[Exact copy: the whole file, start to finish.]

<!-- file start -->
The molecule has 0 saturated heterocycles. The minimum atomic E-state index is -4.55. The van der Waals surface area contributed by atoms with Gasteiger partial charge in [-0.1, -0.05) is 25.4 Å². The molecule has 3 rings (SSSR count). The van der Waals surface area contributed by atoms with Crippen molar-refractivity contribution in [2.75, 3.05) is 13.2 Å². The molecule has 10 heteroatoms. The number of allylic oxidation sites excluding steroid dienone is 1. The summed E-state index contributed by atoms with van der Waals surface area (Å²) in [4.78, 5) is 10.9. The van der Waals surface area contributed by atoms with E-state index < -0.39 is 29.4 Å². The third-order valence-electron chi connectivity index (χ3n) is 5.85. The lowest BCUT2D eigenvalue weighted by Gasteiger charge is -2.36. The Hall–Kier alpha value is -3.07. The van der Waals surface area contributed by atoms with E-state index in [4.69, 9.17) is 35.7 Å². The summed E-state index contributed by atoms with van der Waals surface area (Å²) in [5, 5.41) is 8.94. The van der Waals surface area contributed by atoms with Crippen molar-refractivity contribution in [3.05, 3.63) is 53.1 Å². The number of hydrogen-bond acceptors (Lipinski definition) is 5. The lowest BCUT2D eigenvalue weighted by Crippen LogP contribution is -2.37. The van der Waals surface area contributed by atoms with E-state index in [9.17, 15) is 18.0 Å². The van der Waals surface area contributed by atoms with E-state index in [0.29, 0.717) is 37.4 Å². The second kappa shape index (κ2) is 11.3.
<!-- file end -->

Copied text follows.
The molecule has 0 saturated heterocycles. The minimum atomic E-state index is -4.55. The van der Waals surface area contributed by atoms with Gasteiger partial charge in [-0.1, -0.05) is 25.4 Å². The molecule has 3 rings (SSSR count). The van der Waals surface area contributed by atoms with Crippen molar-refractivity contribution in [2.75, 3.05) is 13.2 Å². The molecule has 10 heteroatoms. The number of allylic oxidation sites excluding steroid dienone is 1. The summed E-state index contributed by atoms with van der Waals surface area (Å²) in [4.78, 5) is 10.9. The van der Waals surface area contributed by atoms with E-state index < -0.39 is 29.4 Å². The third-order valence-electron chi connectivity index (χ3n) is 5.85. The lowest BCUT2D eigenvalue weighted by Gasteiger charge is -2.36. The Hall–Kier alpha value is -3.07. The van der Waals surface area contributed by atoms with E-state index in [4.69, 9.17) is 35.7 Å². The summed E-state index contributed by atoms with van der Waals surface area (Å²) in [5, 5.41) is 8.94. The van der Waals surface area contributed by atoms with Crippen molar-refractivity contribution in [3.05, 3.63) is 53.1 Å². The number of hydrogen-bond acceptors (Lipinski definition) is 5. The lowest BCUT2D eigenvalue weighted by Crippen LogP contribution is -2.37. The van der Waals surface area contributed by atoms with E-state index in [9.17, 15) is 18.0 Å². The van der Waals surface area contributed by atoms with E-state index in [0.29, 0.717) is 37.4 Å². The second kappa shape index (κ2) is 11.3.